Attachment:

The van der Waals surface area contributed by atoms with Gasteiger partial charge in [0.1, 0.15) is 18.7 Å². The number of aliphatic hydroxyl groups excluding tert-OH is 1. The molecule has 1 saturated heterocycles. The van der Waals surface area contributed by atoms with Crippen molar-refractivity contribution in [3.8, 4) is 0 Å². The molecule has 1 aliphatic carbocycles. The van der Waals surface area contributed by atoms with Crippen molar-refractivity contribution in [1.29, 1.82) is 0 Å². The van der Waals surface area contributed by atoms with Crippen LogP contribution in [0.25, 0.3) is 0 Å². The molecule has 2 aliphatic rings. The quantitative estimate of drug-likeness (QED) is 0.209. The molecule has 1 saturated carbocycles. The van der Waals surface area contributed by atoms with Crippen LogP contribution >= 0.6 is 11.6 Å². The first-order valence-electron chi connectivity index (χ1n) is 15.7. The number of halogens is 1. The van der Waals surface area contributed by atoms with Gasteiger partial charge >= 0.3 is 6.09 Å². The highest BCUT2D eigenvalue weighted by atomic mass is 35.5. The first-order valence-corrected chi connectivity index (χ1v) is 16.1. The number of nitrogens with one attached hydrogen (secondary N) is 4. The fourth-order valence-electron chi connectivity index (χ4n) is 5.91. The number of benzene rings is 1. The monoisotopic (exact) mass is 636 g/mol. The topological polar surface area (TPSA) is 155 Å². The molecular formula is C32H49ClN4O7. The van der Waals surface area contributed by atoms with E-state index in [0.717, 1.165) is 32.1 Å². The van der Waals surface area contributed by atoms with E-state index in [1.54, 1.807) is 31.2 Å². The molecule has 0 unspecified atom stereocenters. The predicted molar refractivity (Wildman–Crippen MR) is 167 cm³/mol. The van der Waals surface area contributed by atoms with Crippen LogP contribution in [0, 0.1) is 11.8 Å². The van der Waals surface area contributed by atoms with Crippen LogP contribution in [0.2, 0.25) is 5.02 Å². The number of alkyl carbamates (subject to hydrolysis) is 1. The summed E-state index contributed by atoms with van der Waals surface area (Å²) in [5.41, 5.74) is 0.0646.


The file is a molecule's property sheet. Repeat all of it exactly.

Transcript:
The van der Waals surface area contributed by atoms with Gasteiger partial charge in [0.1, 0.15) is 18.7 Å². The number of aliphatic hydroxyl groups excluding tert-OH is 1. The molecule has 1 saturated heterocycles. The van der Waals surface area contributed by atoms with Crippen molar-refractivity contribution in [3.8, 4) is 0 Å². The molecule has 1 aliphatic carbocycles. The van der Waals surface area contributed by atoms with Crippen molar-refractivity contribution in [1.29, 1.82) is 0 Å². The van der Waals surface area contributed by atoms with Crippen LogP contribution in [0.25, 0.3) is 0 Å². The molecule has 2 aliphatic rings. The quantitative estimate of drug-likeness (QED) is 0.209. The molecule has 1 saturated carbocycles. The van der Waals surface area contributed by atoms with Crippen LogP contribution >= 0.6 is 11.6 Å². The first-order valence-electron chi connectivity index (χ1n) is 15.7. The number of halogens is 1. The van der Waals surface area contributed by atoms with Gasteiger partial charge >= 0.3 is 6.09 Å². The highest BCUT2D eigenvalue weighted by atomic mass is 35.5. The first-order valence-corrected chi connectivity index (χ1v) is 16.1. The number of nitrogens with one attached hydrogen (secondary N) is 4. The fourth-order valence-electron chi connectivity index (χ4n) is 5.91. The number of benzene rings is 1. The monoisotopic (exact) mass is 636 g/mol. The topological polar surface area (TPSA) is 155 Å². The molecular formula is C32H49ClN4O7. The van der Waals surface area contributed by atoms with E-state index in [0.717, 1.165) is 32.1 Å². The van der Waals surface area contributed by atoms with E-state index in [1.54, 1.807) is 31.2 Å². The molecule has 0 unspecified atom stereocenters. The predicted molar refractivity (Wildman–Crippen MR) is 167 cm³/mol. The van der Waals surface area contributed by atoms with Crippen LogP contribution in [0, 0.1) is 11.8 Å². The van der Waals surface area contributed by atoms with Crippen LogP contribution in [0.2, 0.25) is 5.02 Å². The number of alkyl carbamates (subject to hydrolysis) is 1. The summed E-state index contributed by atoms with van der Waals surface area (Å²) in [5.41, 5.74) is 0.0646.